Am I Responsible For Dad’s Debt After His Death?
Mystic Valley Elder Services Executive Director Dan O'Leary answers your questions.
(Editor's note: The following Q&A was submitted by Mystic Valley Elder Services Executive Director Dan O'Leary. The non-profit serves Melrose and seven other communities north of Boston.)
My father died last year with a fair amount of debt. As his memory deteriorated, he frequently forgot to pay the utilities and his credit card bills. There are also medical bills in his name from the months before his death. My sister and I have started getting calls from debt collectors asking us to make payments on his debt. My sister says that we aren’t legally required to pay our dad’s debts. Is that true? And if it is, how do I get these creditors to leave us alone?
Let me put your mind to ease right away: you are not legally obligated for your dad’s debt. Unless your name is on the credit card account or you co-signed a loan for your father, you’re free and clear. Generally speaking, children, siblings, and other relatives of a deceased person can inherit assets (property, money), but cannot not inherit debt.
A person’s estate is like a legal box holding everything they owned at the time they died. This property will sit in the box long enough for creditors of the deceased to make claims against the estate. If there are any assets left in the estate after the bills have been paid, they will go to the deceased person’s heirs. If the box is emptied before the creditors are all paid, the heirs receive nothing and the unpaid debt expires.
Unfortunately, we know that doesn’t stop the creditors from calling.
There have been a number of reports over the past several years of creditors using misleading tactics to get payment from deceased people’s relatives. Many creditors are trained to sound compassionate and they may even make you feel as though they’re doing you a favor by offering to set up a payment plan. The truth is, they are trying to get you to make payments on a debt that isn’t your responsibility.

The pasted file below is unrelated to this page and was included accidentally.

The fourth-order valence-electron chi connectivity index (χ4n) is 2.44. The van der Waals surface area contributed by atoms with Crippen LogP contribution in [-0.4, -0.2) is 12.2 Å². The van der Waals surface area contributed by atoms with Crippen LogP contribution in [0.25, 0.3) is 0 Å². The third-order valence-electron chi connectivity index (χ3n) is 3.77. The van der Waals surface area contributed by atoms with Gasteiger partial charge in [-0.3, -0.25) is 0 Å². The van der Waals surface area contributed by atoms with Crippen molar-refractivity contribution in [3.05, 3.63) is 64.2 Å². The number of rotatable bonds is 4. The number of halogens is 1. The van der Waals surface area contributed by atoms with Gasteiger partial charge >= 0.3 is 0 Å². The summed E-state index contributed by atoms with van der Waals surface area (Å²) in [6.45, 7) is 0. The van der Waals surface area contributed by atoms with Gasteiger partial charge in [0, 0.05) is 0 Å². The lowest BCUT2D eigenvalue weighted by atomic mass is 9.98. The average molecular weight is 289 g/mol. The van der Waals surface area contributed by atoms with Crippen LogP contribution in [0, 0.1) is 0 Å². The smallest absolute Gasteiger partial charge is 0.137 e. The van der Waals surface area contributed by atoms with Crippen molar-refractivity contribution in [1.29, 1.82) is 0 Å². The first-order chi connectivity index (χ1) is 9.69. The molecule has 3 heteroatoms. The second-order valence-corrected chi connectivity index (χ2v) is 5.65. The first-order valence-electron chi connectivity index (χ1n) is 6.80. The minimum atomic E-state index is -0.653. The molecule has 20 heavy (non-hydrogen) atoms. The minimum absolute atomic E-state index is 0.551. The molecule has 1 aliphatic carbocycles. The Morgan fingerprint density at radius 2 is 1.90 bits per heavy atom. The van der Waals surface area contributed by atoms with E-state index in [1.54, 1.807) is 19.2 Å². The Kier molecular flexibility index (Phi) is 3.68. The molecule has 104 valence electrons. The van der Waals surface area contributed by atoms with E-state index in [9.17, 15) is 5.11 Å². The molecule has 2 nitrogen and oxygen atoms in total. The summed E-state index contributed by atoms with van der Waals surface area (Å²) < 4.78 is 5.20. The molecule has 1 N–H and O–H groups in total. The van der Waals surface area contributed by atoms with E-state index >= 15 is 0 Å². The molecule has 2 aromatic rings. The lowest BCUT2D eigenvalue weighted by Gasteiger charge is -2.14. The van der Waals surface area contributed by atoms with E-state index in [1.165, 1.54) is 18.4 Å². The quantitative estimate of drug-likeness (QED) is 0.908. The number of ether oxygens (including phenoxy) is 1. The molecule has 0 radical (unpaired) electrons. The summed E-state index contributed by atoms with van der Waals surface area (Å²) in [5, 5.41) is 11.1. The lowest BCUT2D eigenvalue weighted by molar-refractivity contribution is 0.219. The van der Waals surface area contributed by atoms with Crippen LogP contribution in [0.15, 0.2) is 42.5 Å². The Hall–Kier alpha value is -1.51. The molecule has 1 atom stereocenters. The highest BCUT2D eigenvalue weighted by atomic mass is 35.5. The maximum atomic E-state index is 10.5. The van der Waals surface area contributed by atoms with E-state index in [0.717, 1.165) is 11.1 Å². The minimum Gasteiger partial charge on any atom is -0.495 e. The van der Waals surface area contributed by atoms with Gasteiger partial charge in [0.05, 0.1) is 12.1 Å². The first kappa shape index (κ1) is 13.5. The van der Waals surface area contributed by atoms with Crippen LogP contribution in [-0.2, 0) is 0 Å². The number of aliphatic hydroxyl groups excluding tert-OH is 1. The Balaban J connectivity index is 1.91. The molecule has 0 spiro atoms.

When a debt collector calls, tell them that they can make a claim against your relative’s estate, and give them the contact information for the lawyer or executor handling your relative’s affairs. The federal Fair Debt Collections Practices Act protects you from unfair, abusive, or deceptive practices by debt collectors, and Massachusetts law prohibits a collector from threatening to take legal action against you when you don’t have responsibility for the debt. Make it clear to the creditor that you know about the laws protecting you. If the calls persist, send a registered letter to the creditor requesting that they cease contacting you; you can also file a complaint with the Massachusetts attorney general’s office.
It’s worth noting that in some cases, spouses may have responsibility for joint debt. Even in those cases, however, the federal and state laws prevent creditors from harassing you or using deceptive practices. If your spouse has recently died and you are receiving calls from creditors, make sure to talk to your estate attorney to find out your rights.
Are you an elder with a question about aging? Are you in a dilemma caring for an aging or disabled family member? Mystic Valley Elder Services’ trained advisors are available for no-cost consultations by calling 781-324-7705.
Do you have a question? Write to Dan O'Leary, Attn: Q&A, Mystic Valley Elder Services, 300 Commercial St., #19, Malden, Massachusetts, 02148 or send an e-mail to firstname.lastname@example.org.